Perfect man – check, engagement ring – check, venue – check, wedding dress… how much?! Itâs a sad fact that the average British wedding can price would-be brides and grooms out of their dream day. According to the average wedding in the UK can cost anything from £15,000 to £25,000.
With the cost of weddings at such sky-high prices, savvy brides-to-be are searching out ways to cut the cost of weddings, but not the quality.
Theyâre turning to places like Oxfam for help. The charityâs bridal department in Poole offers over 250 ex-catwalk and showroom gowns at a fraction of their original designer price tag. So gone are the days where women have to beg the bank for a loan just to feel amazing on their big day.
The donated dresses are sample gowns; they have been tried on but never worn down the aisle. There are now 11 Oxfam stores which have a bridal shop department, and over the past four years, the bridal outlet in Poole alone has raised £157,000 for the charity.
It all started in the eighties with volunteer Barbara Walmsley, 74, who set up a wedding unit in her own spare room. She is now the bridal department co-ordinator for Oxfam.
People have great misconceptions about our dresses; this is not tatty old nylon stuff, the majority of the stock is from bridal shops. We did get a Â£4,500 dress from Harrods which we sold for just £800.
The enterprise started after Barbara couldnât believe the cost of wedding gowns when one of her daughters got married.
Barbara laughingly said: âRecycling is the name of the game, itâs simply superior recycling, I am chief beggar for Oxfam, the letters go out to bridal shops in my name and we aim to sell dresses at a quarter to a third of the price.â?
Barbara has been a volunteer with Oxfam since the age of 16 and even when she was a teacher by day, people would still visit her in the evening to try and find their special dress.
Although most designers prefer to remain anonymous with their donations, Oxfam have had gowns given from the gorgeous Sophia Tolli collection and the infamous designs of Jimmy Choo have also graced their shelves.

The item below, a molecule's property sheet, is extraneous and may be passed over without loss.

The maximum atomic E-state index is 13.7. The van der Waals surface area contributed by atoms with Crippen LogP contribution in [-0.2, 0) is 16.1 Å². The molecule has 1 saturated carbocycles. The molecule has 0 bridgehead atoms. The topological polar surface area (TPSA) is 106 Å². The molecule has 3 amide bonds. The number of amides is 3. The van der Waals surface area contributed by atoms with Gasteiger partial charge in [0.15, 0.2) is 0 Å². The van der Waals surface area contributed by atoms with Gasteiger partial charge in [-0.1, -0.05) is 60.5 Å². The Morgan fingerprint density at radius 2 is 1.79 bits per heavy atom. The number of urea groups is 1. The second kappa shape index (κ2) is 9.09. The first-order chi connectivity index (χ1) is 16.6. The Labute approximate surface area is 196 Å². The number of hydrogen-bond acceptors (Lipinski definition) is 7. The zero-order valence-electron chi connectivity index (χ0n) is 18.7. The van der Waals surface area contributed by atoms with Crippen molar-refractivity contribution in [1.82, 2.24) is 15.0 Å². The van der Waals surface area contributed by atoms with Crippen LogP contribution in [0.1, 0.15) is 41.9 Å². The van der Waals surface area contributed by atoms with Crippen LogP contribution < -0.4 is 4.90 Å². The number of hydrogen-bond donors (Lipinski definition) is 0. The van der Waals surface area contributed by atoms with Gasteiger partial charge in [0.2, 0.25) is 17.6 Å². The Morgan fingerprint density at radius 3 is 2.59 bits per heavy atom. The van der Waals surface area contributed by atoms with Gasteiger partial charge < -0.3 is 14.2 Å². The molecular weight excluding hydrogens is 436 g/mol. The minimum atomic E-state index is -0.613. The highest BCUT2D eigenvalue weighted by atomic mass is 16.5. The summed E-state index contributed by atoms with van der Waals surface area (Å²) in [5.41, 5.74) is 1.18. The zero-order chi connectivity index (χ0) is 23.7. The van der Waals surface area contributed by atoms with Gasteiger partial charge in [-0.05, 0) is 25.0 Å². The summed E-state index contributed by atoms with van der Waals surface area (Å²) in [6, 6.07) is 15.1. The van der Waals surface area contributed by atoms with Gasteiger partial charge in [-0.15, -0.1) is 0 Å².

Yvonne Meston, Manager of Oxfam, Poole told BHbeat: âWe want the bride to feel like this is the beginning of her special experience. We try and make the room look like a bridal room, with the same ambiance and sense of luxury rather than just putting the dresses on the shop floor.â?
Married in 2008, Lisa Sullivan, from Christchurch, bought her wedding dress from Oxfam for only £250, and she couldnât be happier with her purchase.
My mum said she would buy my dress and I couldnât justify spending a huge amount of her money on it so we tried the charity shop. I love my dress, especially the pattern. Itâs got diamante surfing flowers on it, so not traditional, but lovely, and well worth the money!
She continued: âItâs nice to think that your purchase has helped someone because obviously the money goes to those who need it.â?
Starting in May and running through to September, the wedding season brings excitement to the marriage industry as hundreds of blushing brides plan their perfect day. With over 200,000 weddings taking place in the UK annually, and about 600 of those happening right here in Bournemouth (according to the latest figures by Bournemouthâs Registration and Coronerâs Service), neither hard financial times nor heavy showers can dampen the determined spirits of future brides who want the perfect day.